Wednesday, March 16, 2011

Fleecing a dead horse

It's been about two weeks since I last played a good game (other than Marvel and Street Fighter, or course). Dead Space 2 received almost universal critical praise and a slightly less than savage beating from Zero Punctuation, and even though I lean towards Yahtzee's ebullient cynicism more often than not I have to saw he entirely missed the point. Dead Space 2 is supposed to be schlocky, over the top, in your face gory with a marginal story holding things together and monsters jumping out of broom closets that were empty scant moments before. It's a goddamn horror sequel! How many times have you seen a horror movie sequel that was decidedly more reserved and thoughtful than the first one? Never! More people die in worse ways, and Dead Space 2 takes this idea and runs with it as far as it can, right up to what I am pretty was toddler trapped inside of a washing machine. That freaked me out just a little.

But I don't want to talk about all of the Dead Space 2's good things right now; I am not going to talk about the game at all, but something that I noticed when I first started to play. Right after starting for the first time I was asked for a license code that was printed on the back page of the manual. This code enabled access to the multiplayer content, which I could give two shits about, but the fine print was a terrible harbinger of things to come. This code did indeed let you into the 'free' multiplayer modes, but the code was only good for one system, could only be used by one person, and was non-transferable. Bought the game used, borrowed it from a friend, or rented it like I did? Two day trail, then cough up 800 MS points to be allowed online. In other words, if you didn't but the game first hand, fuck you.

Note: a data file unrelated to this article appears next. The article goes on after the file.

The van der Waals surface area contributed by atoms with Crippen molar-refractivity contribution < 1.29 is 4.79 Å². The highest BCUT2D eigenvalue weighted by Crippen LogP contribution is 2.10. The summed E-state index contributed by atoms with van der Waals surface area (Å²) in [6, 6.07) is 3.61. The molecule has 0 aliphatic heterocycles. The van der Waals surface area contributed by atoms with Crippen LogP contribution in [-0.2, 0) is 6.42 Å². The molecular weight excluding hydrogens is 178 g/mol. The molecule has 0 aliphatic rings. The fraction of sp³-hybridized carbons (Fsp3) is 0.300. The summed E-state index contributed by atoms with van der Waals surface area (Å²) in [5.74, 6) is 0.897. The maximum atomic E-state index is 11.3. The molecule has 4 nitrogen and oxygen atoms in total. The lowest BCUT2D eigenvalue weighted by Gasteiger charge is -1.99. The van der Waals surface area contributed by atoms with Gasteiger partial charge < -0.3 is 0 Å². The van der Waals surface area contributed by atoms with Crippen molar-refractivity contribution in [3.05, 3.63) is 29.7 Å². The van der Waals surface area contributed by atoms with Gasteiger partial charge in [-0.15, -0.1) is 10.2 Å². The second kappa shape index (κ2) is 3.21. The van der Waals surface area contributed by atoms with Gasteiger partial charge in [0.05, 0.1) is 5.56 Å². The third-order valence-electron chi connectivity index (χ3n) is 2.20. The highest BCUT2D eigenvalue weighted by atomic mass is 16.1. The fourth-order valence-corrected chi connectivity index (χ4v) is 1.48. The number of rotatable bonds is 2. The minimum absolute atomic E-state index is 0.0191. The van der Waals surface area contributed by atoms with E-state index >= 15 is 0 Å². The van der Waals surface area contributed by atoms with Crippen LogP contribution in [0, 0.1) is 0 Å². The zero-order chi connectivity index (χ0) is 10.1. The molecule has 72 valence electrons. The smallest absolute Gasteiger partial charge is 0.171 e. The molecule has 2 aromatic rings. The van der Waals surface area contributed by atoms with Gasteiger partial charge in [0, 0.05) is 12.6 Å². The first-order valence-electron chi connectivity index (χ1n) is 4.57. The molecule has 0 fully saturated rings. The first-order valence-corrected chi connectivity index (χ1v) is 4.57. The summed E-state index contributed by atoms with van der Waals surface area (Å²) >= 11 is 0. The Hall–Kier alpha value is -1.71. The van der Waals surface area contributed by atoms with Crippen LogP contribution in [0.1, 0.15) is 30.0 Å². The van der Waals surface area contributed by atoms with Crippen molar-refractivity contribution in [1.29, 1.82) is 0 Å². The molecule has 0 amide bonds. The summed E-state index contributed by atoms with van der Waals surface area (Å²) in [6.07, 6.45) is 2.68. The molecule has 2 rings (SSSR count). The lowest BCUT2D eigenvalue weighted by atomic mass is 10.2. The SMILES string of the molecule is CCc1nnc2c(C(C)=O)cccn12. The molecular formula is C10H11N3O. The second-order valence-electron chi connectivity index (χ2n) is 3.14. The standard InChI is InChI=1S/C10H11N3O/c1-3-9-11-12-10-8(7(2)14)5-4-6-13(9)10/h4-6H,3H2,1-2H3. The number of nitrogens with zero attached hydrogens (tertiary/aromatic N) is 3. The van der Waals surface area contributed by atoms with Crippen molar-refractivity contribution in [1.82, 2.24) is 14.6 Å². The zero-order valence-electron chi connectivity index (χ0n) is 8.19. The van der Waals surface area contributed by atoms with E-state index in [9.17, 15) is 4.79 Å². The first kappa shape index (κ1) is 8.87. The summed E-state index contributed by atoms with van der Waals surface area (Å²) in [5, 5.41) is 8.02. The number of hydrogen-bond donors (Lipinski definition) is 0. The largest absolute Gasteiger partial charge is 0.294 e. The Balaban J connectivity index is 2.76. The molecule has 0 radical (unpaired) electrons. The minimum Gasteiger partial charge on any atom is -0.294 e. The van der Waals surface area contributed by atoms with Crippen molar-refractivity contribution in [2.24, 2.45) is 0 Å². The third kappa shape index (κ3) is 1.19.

Sony has been talking about something like this for years, but being Sony it was taken to the extreme of the game not working at all if removed from its home console. From the business side I suppose I understand. Very little money is made from the rental market, and none at all from the used side of things, so this is a way for EA to squeeze a few dollars out of the secondary market. At this point it is a non issue; I am not playing Dead Space 2 for the scintillating multiplayer, I am playing it to dismember monsters with the severed limbs of their heinous comrades. But you have to ask: how long until the rental market becomes more of a target? Big publishers bluster about being injured by there being used games but they will never do anything serious about it because people trade old games in to buy new games. Kill the trade in market and new games sales will actually decrease.

But rentals? They see no benefit beyond the initial sale (that I know of), and this one copy of Dead Space 2 will make many rounds before it no longer works.

In summary, charging for multiplayer because I am not the original purchaser is lame, but I will take what I can get because there are things much worse that they could be doing.

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